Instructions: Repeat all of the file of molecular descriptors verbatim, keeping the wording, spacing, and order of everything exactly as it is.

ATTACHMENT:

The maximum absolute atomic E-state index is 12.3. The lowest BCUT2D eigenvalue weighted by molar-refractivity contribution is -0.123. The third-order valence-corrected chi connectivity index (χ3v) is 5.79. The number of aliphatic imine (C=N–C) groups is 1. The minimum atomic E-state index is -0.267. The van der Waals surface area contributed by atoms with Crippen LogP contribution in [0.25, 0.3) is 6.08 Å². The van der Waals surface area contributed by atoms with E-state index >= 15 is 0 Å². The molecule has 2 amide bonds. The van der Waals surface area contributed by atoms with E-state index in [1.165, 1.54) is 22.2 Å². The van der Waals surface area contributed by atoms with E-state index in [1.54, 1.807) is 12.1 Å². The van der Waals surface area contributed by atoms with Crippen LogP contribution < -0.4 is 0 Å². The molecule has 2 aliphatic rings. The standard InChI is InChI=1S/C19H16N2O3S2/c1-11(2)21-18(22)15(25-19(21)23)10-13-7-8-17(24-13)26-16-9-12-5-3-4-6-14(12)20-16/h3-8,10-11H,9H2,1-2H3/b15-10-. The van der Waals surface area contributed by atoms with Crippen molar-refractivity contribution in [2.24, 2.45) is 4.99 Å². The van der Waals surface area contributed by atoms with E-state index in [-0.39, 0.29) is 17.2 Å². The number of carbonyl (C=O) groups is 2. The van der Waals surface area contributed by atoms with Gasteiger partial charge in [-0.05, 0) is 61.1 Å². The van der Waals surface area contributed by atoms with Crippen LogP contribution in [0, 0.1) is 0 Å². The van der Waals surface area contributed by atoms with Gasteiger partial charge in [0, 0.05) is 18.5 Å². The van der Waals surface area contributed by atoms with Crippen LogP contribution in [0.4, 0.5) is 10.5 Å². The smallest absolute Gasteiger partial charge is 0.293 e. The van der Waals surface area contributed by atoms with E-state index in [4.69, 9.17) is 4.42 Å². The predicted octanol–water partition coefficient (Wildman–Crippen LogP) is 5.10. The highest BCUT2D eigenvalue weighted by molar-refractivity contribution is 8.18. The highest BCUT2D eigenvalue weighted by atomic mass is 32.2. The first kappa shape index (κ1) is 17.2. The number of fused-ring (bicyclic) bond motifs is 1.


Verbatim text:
The maximum absolute atomic E-state index is 12.3. The lowest BCUT2D eigenvalue weighted by molar-refractivity contribution is -0.123. The third-order valence-corrected chi connectivity index (χ3v) is 5.79. The number of aliphatic imine (C=N–C) groups is 1. The minimum atomic E-state index is -0.267. The van der Waals surface area contributed by atoms with Crippen LogP contribution in [0.25, 0.3) is 6.08 Å². The van der Waals surface area contributed by atoms with E-state index >= 15 is 0 Å². The molecule has 2 amide bonds. The van der Waals surface area contributed by atoms with E-state index in [1.165, 1.54) is 22.2 Å². The van der Waals surface area contributed by atoms with E-state index in [1.54, 1.807) is 12.1 Å². The van der Waals surface area contributed by atoms with Crippen LogP contribution < -0.4 is 0 Å². The molecule has 2 aliphatic rings. The standard InChI is InChI=1S/C19H16N2O3S2/c1-11(2)21-18(22)15(25-19(21)23)10-13-7-8-17(24-13)26-16-9-12-5-3-4-6-14(12)20-16/h3-8,10-11H,9H2,1-2H3/b15-10-. The van der Waals surface area contributed by atoms with Crippen molar-refractivity contribution in [2.24, 2.45) is 4.99 Å². The van der Waals surface area contributed by atoms with E-state index in [-0.39, 0.29) is 17.2 Å². The number of carbonyl (C=O) groups is 2. The van der Waals surface area contributed by atoms with Gasteiger partial charge in [-0.05, 0) is 61.1 Å². The van der Waals surface area contributed by atoms with Crippen LogP contribution in [0, 0.1) is 0 Å². The van der Waals surface area contributed by atoms with Gasteiger partial charge in [0, 0.05) is 18.5 Å². The van der Waals surface area contributed by atoms with Crippen LogP contribution in [0.4, 0.5) is 10.5 Å². The smallest absolute Gasteiger partial charge is 0.293 e. The van der Waals surface area contributed by atoms with E-state index in [4.69, 9.17) is 4.42 Å². The predicted octanol–water partition coefficient (Wildman–Crippen LogP) is 5.10. The highest BCUT2D eigenvalue weighted by molar-refractivity contribution is 8.18. The highest BCUT2D eigenvalue weighted by atomic mass is 32.2. The first kappa shape index (κ1) is 17.2. The number of fused-ring (bicyclic) bond motifs is 1.